Co-defendant takes stand in Sundberg murder trial

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Emry Dinman/Columbia Basin Herald Julio Cesar Albarran Varona, 27, of Quincy, testified Tuesday against Gustavo Tapia Rodriguez, accused by prosecutors of being the trigger man in Jill Sundberg's December 2016 murder.

EPHRATA — After a brief discussion over whether threats against him made it necessary for a friendly face to be in the room to provide emotional support, Julio Cesar Albarran Varona testified in court Tuesday that he had helped as his co-defendant murdered Jill Sundberg in cold blood.

Albarran Varona walked into the courtroom in green prison jumpsuit and chains Tuesday afternoon, was put under oath and detailed to the 12-person jury, presiding Judge John Antosz, and Sundberg's family how on Dec. 21, 2016, he had helped Gustavo Tapia Rodriguez kidnap Sundberg and take her to the remote location where she was killed.

The 27-year-old's voice quaked as he explained to prosecuting attorneys, with the assistance of a translator, that he had immigrated illegally from Mexico when he was 18 to find work. Having gotten no further in school than the third grade, Albarran Varona was unable to read or write, and found work in potato fields before meeting Tapia Rodriguez. Albarran Varona told the court he started working for Tapia Rodriguez earlier in 2016, collecting money various people owed to Tapia Rodriguez.

Less than a year later, Albarran Varona said that he, Tapia Rodriguez, Sundberg, fellow co-defendant Ambrosio Mendez Villanueva, and material witnesses Fernando Marcos Gutierrez and Salvador Espinoza Gomez were in Espinoza Gomez' trailer at the Shady Tree RV Park. Though others had been in the trailer earlier in the night, they had since left, Albarran Verona said, leaving Sundberg alone with the men who are accused of her kidnapping and murder.

An argument broke out between Sundberg and Tapia Rodriguez for roughly 30 minutes, Albarran Verona said, though he does not speak English and did not understand them.

All but Tapia Rodriguez and Sundberg left the trailer during the argument in response to an incident at nearby laundromat, Albarran Verona said. When they returned, Tapia Rodriguez told Albarran Verona to stay in the trailer while he left with the other men, and to make sure Sundberg didn't leave. Mendez Villanueva soon returned to the trailer with gloves and told Albarran Verona to put them on.

The two men then attempted to force Sundberg to exit the trailer, but Sundberg pulled a knife on them and struggled, Albarran Verona alleged. He said that Mendez Villanueva pulled a gun and appeared ready to shoot Sundberg, but he interceded, fearing the neighbors would see. The two eventually overpowered Sundberg and forced her at gunpoint into a truck driven by Tapia Rodriguez.

The five men, having kidnapped Sundberg, drove to a frozen parking lot off the Old Vantage Highway, where they tied Sundberg's hands with a cell phone charger, Albarran Verona said. He pulled Sundberg out of the truck and a few meters out into the snow, where she simply asked, “Why?,” he told the court Tuesday.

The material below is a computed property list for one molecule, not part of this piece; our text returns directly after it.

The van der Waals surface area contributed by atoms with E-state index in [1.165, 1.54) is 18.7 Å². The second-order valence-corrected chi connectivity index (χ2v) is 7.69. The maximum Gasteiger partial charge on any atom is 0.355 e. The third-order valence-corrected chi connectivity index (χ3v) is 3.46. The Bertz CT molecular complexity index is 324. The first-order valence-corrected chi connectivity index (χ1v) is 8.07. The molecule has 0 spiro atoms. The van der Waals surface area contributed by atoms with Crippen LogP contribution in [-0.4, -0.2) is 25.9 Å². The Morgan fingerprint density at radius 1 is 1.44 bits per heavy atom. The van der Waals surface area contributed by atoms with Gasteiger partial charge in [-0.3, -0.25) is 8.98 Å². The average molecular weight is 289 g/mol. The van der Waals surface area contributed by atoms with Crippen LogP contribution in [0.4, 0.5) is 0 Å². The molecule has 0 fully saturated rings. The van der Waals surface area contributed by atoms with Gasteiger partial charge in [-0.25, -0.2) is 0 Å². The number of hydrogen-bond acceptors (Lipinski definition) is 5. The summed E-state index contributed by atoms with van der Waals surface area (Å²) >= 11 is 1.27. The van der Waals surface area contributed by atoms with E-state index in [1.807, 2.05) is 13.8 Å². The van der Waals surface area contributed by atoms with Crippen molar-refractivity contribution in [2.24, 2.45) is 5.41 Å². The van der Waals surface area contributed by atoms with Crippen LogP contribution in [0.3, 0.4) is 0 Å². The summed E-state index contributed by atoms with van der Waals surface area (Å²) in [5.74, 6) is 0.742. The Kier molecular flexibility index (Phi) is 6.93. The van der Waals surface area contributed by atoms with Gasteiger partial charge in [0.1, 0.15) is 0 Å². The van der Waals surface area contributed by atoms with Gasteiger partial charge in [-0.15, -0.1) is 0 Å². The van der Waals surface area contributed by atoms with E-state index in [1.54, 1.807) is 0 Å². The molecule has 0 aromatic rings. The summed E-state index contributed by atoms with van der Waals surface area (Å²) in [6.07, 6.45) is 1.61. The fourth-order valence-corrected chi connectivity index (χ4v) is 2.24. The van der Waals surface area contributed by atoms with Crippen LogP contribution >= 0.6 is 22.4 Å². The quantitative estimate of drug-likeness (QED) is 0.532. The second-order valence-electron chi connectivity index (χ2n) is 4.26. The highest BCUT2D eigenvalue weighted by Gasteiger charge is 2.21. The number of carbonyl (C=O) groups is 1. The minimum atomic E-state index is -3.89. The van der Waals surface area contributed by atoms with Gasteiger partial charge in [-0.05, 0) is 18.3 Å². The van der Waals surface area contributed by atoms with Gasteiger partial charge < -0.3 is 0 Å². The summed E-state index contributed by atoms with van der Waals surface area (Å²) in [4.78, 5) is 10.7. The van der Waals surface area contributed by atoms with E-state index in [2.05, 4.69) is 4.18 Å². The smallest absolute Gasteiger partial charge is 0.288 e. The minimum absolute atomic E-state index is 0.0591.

Tapia Rodriguez told Sundberg to kneel, Albarran Verona said. After she did, Albarran Verona said he lowered her head, and Tapia Rodriguez shot her 13 times in the head and back with a .40 caliber pistol. Sundberg's University of Washington sweatshirt was presented in court Tuesday, which a detective with the Grant County Sheriff's Office confirmed was riddled with bullet holes.

While listening to yet another play-by-play retelling of how Sundberg died, her family fought back tears from the galley. Tapia Rodriguez stared at Albarran Verona.

The men got back into the car and drove a few meters away before Mendez Villanueva got out of the car, Albarran Verona said, and pinned an unfolded Modelo beer box to Sundberg's back with a steak knife. The sign carried a note in Spanish warning that Sundberg was what happened to “snitches” who disrespected the Gulf Cartel.

Prosecutors have previously suggested that Tapia Rodriguez may have believed Sundberg was an informant for the Grant County Sheriff's Office drug task force, and that this belief may have spurred the deadly dispute. A member of that task force told the court Tuesday that Jill was never an informant for them.

Shortly after Sundberg's murder, Albarran Verona said the men returned to the RV park to gather all of Sundberg's belongings, then drove to Vantage where they dumped the items into the Columbia River. A few weeks later, the murder weapon was found in Albarran Verona's possession by law enforcement, though he claimed it had been passed around before he received it and that he was in the process of stashing it somewhere else.

Tapia Rodriguez is also charged with first-degree murder in the death of Arturo Sosa, a Royal City man who was murdered Dec. 9, 2016. Marcos Gutierrez was also charged with first-degree murder in the Sosa case.

Law enforcement have previously confirmed that the three co-defendants and the two material witnesses in this case are illegal immigrants.

More evidence in the trial will be presented throughout the week.

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